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April 25, 2011 2:35 PM   Subscribe

Is there a good (definitive or even just interesting, really...) companion reader to Ezra Pound's Pisan Cantos?

I've been attempting to read poetry for the first time since first year university but I've jumped in a little over my head... Is there a good reader that explains his many allusions and orients you in the era/situation he was writing under - complicated and personal as that may have been? A cursory internet search points out one but I'm wondering if there are more...
posted by RollingGreens to Writing & Language (4 answers total) 1 user marked this as a favorite
Carroll Terrell's A Companion to The Cantos of Ezra Pound is the standard companion volume. I assume that it's the one you've already found, but you really should start there.
posted by RogerB at 2:41 PM on April 25, 2011

For me, what makes Pound's poetry so fascinating and so difficult is how intensely contextual and allusive it is. Two major helps:

Hugh Kenner's The Pound Era does, I think, a brilliant job of recreating the intellectual and political process by which Pound came to be the poet he was -- as well as the Fascist propagandist in the cage at Pisa, trying to come to terms with the utter collapse of his vision and his art. One of the few books in which you'll come across Henry James, social-credit schemes, Troubadours, and various little-known Renaissance worthies, and have them all fit together. Totally illuminated EP's work (and much of the early 20th century) for me. Sometimes funny, too, which helps.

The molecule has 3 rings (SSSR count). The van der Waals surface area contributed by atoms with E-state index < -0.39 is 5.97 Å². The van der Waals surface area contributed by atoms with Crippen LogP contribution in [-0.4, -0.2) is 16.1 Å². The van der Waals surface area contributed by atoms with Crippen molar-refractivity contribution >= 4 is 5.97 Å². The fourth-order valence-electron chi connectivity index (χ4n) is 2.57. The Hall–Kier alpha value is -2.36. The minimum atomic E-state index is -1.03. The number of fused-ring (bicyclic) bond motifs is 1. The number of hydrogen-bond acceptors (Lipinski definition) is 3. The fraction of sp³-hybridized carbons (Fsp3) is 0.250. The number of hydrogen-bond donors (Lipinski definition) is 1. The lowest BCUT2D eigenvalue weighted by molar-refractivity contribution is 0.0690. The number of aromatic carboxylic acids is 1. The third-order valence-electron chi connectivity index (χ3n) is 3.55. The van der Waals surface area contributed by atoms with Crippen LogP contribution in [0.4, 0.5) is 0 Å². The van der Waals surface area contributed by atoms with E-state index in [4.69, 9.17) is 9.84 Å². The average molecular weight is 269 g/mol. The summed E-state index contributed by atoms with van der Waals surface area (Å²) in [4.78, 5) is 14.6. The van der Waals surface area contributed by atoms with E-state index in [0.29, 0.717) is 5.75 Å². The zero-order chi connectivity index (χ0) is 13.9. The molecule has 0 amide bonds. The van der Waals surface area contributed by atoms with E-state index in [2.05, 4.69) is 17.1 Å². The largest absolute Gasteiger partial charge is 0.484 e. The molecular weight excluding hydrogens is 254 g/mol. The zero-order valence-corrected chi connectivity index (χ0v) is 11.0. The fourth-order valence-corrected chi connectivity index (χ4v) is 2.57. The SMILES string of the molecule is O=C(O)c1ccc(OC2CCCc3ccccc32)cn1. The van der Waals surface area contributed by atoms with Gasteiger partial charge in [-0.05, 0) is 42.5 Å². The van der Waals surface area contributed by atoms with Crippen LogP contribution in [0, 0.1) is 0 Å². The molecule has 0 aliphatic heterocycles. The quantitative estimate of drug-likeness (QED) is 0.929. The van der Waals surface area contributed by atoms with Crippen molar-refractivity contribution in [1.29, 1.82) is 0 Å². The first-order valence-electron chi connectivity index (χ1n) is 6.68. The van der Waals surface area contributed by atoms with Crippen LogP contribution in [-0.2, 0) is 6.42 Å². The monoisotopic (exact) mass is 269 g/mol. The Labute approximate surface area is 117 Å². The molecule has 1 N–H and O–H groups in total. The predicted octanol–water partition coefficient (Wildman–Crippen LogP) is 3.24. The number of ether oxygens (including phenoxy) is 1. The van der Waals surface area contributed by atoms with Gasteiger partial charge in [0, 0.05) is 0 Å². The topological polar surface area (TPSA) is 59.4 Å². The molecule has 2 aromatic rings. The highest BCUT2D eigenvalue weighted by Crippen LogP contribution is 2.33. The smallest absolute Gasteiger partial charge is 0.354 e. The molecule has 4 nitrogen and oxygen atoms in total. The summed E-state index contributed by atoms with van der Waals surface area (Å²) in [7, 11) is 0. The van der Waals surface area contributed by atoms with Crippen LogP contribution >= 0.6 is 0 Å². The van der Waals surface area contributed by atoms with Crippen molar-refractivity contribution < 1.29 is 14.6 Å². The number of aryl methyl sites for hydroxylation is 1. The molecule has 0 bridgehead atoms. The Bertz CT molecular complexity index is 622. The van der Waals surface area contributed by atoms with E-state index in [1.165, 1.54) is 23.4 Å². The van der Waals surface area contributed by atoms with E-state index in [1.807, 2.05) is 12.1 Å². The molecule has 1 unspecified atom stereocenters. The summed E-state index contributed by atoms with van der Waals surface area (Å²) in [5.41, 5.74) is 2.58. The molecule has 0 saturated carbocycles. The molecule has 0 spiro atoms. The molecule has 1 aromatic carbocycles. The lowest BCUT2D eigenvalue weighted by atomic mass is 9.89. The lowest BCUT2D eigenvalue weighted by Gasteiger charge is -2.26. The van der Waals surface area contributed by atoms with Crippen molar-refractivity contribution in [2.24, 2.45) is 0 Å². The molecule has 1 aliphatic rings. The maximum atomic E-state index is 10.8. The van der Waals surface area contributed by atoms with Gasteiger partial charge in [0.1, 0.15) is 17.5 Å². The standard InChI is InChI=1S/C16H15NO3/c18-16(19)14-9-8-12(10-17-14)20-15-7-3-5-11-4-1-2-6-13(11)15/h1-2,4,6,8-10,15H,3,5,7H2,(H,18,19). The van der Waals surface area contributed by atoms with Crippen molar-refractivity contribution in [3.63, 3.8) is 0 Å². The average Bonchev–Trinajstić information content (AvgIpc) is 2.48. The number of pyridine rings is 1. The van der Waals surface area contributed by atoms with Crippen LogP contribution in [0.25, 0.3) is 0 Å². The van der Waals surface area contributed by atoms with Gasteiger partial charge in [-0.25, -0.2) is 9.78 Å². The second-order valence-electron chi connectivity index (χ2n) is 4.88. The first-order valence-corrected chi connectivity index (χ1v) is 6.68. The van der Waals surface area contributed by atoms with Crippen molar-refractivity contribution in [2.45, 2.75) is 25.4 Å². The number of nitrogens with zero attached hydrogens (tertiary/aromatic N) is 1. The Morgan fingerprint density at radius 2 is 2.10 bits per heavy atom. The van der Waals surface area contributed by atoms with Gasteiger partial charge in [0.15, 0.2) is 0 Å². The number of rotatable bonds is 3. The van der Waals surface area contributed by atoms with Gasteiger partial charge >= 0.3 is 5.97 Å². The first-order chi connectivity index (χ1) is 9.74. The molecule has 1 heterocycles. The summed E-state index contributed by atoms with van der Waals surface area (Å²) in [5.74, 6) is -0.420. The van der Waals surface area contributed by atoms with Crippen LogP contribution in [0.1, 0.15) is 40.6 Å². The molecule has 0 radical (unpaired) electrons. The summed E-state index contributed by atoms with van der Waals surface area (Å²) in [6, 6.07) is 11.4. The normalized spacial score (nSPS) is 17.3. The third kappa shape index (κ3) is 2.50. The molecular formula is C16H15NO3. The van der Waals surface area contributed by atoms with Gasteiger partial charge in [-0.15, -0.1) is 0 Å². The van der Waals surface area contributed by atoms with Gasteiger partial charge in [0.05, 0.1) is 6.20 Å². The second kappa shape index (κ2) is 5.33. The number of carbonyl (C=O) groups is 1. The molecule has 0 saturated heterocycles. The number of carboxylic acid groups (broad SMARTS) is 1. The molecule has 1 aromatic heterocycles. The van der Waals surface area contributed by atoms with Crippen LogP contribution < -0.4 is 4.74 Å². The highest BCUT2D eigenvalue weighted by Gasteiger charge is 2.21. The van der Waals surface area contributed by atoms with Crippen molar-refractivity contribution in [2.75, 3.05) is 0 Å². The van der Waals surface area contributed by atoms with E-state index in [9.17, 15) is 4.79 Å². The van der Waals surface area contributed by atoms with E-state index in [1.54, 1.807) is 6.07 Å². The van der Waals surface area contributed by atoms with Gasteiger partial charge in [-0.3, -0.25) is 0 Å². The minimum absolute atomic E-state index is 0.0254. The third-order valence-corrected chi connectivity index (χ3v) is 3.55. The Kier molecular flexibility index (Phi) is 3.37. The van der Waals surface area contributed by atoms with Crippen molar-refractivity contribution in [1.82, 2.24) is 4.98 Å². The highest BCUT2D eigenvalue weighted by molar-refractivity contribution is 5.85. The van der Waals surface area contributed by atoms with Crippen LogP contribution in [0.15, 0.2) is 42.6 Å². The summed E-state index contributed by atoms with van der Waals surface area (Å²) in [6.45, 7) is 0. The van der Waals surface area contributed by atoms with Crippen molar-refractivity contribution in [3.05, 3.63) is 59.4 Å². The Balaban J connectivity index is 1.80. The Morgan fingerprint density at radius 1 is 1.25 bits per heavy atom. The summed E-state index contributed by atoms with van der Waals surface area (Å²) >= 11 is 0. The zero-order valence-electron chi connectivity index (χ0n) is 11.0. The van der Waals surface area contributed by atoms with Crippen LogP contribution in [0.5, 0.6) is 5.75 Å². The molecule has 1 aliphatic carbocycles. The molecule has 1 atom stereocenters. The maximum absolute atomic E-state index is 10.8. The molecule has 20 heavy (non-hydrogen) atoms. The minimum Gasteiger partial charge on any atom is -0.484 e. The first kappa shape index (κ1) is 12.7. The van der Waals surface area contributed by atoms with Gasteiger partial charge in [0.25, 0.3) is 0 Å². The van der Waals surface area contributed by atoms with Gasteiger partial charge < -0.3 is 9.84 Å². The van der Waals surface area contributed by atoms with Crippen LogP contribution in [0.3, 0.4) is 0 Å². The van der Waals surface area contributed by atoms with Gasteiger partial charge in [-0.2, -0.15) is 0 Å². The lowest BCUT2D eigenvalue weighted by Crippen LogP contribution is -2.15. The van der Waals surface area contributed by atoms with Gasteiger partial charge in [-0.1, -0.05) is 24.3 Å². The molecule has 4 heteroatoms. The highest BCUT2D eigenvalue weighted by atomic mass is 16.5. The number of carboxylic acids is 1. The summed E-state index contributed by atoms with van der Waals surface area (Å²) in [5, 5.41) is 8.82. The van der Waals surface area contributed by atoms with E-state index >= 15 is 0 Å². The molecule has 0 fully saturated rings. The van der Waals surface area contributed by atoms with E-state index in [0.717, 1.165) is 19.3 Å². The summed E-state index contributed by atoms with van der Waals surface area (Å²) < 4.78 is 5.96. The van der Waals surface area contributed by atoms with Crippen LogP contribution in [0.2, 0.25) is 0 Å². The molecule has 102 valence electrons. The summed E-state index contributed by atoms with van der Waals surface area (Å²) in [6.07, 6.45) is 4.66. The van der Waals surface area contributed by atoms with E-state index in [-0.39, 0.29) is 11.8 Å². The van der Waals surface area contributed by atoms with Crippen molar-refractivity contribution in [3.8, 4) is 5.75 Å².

The other, harder to track down (and ridiculously expensive used) but available in most uni libraries, or by inter-library loan (and there may be a PDF floating around, winknod): the introduction and Pisan section Guy Davenport wrote for his study of Pound, Cities on Hills. Davenport knew pound personally, helped to get him out of the asylum, and even helped him move; his intro offers a great broad-strokes vision of how all the Cantos fit together and his close reading is superlative.

posted by finnb at 3:02 PM on April 25, 2011 [1 favorite]

Pound had his own, rather difficult, expectations for an ideal reader which he wrote a book about.
posted by juv3nal at 5:16 PM on April 25, 2011

Seconding Kenner's The Pound Era (for general context and brilliant insights) and Terrell's Companion to The Cantos (for line-by-line explications). And feel free to drop me a line; I can check my heavily annotated edition for extra nuggets. (I was once so into the Cantos I was providing info to Ben Kimpel, who was working on Pound in the '70s. Don't give up; some of it's a tough nut to crack, but it's gorgeous and mind-expanding poetry!
posted by languagehat at 7:04 AM on April 26, 2011

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